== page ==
Start Date

18-8-2021 11:15 AM

End Date

18-8-2021 12:15 PM

Subjects

Standardised tests, National competency tests, Evaluation, Data interpretation, Underachievement, Poverty, Disadvantage, Access to education, Large scale assessment, Primary secondary education

Abstract

Evidence-based decision-making is regarded as an important indicator of quality in schools around the world. Using data gathered from assessments, in conjunction with other insights, can help school leaders and teachers better meet the needs of learners. In schools that cater to disadvantaged learners, using data to design targeted interventions plays an important role in improving equity. In this paper we report on a study with five schools in Scotland. All schools had learner cohorts characterised by multiple layers of disadvantage. Informed by the theoretical underpinnings of sensemaking theory, we investigated how teachers and school leaders used data from the Scottish National Standardised Assessments (SNSA). Our findings suggest that teachers and leaders are adept at combining assessment data with other insights – including their own observations. All schools were active in using data to inform decision-making, both at the whole-school level and at the classroom level. They reported multiple uses of data, from validating their own instincts to targeting support to particular cohorts of learners. We suggest that the way in which SNSA is designed – explicitly providing data to teachers to help inform their professional judgement – is a factor in the positive approach to data usage among these schools.

Place of Publication

Melbourne Australia

Publisher

Australian Council for Educational Research

ISBN

978-1-74286-638-3

DOI

https://doi.org/10.37517/978-1-74286-638-3_10

Geographic Subject

Scotland

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Aug 18th, 11:15 AM Aug 18th, 12:15 PM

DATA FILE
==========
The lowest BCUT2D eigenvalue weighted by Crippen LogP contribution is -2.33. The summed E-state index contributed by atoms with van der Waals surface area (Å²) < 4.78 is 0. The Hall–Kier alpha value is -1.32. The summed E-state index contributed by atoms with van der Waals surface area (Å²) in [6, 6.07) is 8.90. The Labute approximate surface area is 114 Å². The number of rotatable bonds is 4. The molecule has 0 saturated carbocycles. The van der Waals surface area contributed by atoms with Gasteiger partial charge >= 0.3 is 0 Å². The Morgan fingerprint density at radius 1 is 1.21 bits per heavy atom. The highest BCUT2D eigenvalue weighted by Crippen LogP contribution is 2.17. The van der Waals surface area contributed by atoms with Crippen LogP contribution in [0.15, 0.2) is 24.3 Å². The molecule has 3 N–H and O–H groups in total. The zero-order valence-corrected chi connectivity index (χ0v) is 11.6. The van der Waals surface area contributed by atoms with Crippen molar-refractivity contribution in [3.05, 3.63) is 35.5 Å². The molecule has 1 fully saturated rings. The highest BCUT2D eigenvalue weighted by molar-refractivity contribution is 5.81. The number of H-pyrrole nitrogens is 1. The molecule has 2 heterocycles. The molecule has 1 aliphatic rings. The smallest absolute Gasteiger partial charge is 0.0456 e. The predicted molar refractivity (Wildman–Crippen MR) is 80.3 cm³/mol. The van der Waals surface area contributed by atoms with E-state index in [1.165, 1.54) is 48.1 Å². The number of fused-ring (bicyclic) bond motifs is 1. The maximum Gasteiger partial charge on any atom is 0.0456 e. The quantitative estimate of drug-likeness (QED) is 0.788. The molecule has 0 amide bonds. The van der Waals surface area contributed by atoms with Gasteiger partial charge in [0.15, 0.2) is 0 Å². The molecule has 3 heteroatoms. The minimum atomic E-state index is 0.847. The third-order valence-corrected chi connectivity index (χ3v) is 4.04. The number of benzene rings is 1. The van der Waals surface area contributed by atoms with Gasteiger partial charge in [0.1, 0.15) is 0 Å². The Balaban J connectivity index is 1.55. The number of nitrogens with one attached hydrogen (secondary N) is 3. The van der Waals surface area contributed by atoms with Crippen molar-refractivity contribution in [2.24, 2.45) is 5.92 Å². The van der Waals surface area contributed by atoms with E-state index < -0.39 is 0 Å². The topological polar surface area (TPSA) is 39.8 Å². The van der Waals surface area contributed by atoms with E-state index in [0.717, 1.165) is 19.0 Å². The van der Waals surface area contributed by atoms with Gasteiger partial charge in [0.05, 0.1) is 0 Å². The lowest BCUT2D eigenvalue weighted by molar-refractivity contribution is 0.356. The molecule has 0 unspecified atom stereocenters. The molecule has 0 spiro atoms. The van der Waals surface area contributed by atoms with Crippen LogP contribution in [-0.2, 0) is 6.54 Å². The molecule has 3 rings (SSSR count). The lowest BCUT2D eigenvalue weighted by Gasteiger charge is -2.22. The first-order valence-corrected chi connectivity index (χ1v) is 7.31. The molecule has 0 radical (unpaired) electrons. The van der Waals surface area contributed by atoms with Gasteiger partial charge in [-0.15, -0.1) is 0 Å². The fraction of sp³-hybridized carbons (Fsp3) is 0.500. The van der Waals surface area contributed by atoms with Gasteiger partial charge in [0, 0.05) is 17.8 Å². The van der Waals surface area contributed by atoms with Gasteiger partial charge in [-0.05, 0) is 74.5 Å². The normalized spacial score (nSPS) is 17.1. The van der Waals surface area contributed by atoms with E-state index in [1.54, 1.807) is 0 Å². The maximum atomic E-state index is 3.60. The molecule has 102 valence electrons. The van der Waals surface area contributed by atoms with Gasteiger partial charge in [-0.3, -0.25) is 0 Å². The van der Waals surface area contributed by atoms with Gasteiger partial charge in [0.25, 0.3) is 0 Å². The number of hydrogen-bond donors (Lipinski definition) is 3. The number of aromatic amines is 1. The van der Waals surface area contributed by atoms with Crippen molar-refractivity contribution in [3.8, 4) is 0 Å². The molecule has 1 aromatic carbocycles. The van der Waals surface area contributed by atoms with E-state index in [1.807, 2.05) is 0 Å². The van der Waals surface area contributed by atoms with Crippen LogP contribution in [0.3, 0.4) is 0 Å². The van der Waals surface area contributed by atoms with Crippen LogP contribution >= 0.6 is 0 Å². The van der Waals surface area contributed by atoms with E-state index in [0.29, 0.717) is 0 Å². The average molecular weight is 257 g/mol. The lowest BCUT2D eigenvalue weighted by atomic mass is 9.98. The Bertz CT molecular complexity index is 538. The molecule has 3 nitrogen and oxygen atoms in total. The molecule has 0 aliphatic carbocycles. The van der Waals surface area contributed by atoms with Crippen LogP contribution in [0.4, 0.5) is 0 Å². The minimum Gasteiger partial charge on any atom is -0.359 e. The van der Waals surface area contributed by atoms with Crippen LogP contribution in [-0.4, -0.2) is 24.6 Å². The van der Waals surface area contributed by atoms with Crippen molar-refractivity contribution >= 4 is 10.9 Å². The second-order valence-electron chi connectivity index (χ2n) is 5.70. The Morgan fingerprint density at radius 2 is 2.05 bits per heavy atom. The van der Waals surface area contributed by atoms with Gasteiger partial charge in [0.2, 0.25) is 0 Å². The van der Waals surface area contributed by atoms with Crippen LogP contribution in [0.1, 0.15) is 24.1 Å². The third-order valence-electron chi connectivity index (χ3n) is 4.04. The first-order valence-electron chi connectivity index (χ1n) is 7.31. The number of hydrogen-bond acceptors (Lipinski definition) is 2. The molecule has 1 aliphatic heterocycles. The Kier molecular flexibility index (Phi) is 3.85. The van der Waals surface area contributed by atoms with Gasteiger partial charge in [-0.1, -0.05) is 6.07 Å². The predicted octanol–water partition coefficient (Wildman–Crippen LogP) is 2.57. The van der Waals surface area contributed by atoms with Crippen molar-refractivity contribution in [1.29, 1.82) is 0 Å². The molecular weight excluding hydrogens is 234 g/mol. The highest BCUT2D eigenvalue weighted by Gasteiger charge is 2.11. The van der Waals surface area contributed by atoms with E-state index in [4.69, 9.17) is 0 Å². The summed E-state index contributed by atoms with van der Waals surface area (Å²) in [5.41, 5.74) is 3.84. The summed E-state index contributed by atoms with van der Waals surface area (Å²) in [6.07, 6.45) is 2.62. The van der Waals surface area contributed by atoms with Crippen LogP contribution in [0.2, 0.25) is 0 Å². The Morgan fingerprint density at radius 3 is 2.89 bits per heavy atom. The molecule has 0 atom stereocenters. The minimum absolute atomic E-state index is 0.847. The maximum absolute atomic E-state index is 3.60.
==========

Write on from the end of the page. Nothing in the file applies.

Using assessment data to improve equity: How teachers use insights from the Scottish National Standardised Assessments

Evidence-based decision-making is regarded as an important indicator of quality in schools around the world. Using data gathered from assessments, in conjunction with other insights, can help school leaders and teachers better meet the needs of learners. In schools that cater to disadvantaged learners, using data to design targeted interventions plays an important role in improving equity. In this paper we report on a study with five schools in Scotland. All schools had learner cohorts characterised by multiple layers of disadvantage. Informed by the theoretical underpinnings of sensemaking theory, we investigated how teachers and school leaders used data from the Scottish National Standardised Assessments (SNSA). Our findings suggest that teachers and leaders are adept at combining assessment data with other insights – including their own observations. All schools were active in using data to inform decision-making, both at the whole-school level and at the classroom level. They reported multiple uses of data, from validating their own instincts to targeting support to particular cohorts of learners. We suggest that the way in which SNSA is designed – explicitly providing data to teachers to help inform their professional judgement – is a factor in the positive approach to data usage among these schools.